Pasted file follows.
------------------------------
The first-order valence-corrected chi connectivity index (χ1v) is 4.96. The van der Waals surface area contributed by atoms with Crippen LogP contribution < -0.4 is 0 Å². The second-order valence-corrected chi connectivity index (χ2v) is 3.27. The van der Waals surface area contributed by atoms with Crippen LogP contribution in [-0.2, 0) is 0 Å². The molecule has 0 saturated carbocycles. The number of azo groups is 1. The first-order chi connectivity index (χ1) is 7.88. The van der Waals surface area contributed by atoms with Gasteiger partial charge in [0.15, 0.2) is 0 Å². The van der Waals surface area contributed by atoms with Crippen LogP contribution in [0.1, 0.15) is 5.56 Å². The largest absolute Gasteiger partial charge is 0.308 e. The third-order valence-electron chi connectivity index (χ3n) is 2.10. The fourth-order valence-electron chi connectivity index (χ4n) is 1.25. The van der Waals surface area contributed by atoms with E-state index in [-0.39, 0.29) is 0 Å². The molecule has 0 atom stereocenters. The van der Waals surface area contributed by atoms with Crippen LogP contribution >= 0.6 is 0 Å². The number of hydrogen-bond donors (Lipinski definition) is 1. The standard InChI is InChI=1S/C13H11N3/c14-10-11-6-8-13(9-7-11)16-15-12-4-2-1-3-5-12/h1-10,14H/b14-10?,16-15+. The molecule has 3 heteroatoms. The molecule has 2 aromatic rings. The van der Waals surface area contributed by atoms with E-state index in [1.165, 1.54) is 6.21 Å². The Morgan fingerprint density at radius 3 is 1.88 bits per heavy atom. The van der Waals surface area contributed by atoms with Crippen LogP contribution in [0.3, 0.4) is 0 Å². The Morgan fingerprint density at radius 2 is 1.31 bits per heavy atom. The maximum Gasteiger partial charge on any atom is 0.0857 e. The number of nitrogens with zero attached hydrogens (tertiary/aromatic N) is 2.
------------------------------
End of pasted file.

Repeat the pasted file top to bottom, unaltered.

The first-order valence-corrected chi connectivity index (χ1v) is 4.96. The van der Waals surface area contributed by atoms with Crippen LogP contribution < -0.4 is 0 Å². The second-order valence-corrected chi connectivity index (χ2v) is 3.27. The van der Waals surface area contributed by atoms with Crippen LogP contribution in [-0.2, 0) is 0 Å². The molecule has 0 saturated carbocycles. The number of azo groups is 1. The first-order chi connectivity index (χ1) is 7.88. The van der Waals surface area contributed by atoms with Gasteiger partial charge in [0.15, 0.2) is 0 Å². The van der Waals surface area contributed by atoms with Crippen LogP contribution in [0.1, 0.15) is 5.56 Å². The largest absolute Gasteiger partial charge is 0.308 e. The third-order valence-electron chi connectivity index (χ3n) is 2.10. The fourth-order valence-electron chi connectivity index (χ4n) is 1.25. The van der Waals surface area contributed by atoms with E-state index in [-0.39, 0.29) is 0 Å². The molecule has 0 atom stereocenters. The van der Waals surface area contributed by atoms with Crippen LogP contribution >= 0.6 is 0 Å². The number of hydrogen-bond donors (Lipinski definition) is 1. The standard InChI is InChI=1S/C13H11N3/c14-10-11-6-8-13(9-7-11)16-15-12-4-2-1-3-5-12/h1-10,14H/b14-10?,16-15+. The molecule has 3 heteroatoms. The molecule has 2 aromatic rings. The van der Waals surface area contributed by atoms with E-state index in [1.165, 1.54) is 6.21 Å². The Morgan fingerprint density at radius 3 is 1.88 bits per heavy atom. The van der Waals surface area contributed by atoms with Crippen LogP contribution in [0.3, 0.4) is 0 Å². The Morgan fingerprint density at radius 2 is 1.31 bits per heavy atom. The maximum Gasteiger partial charge on any atom is 0.0857 e. The number of nitrogens with zero attached hydrogens (tertiary/aromatic N) is 2.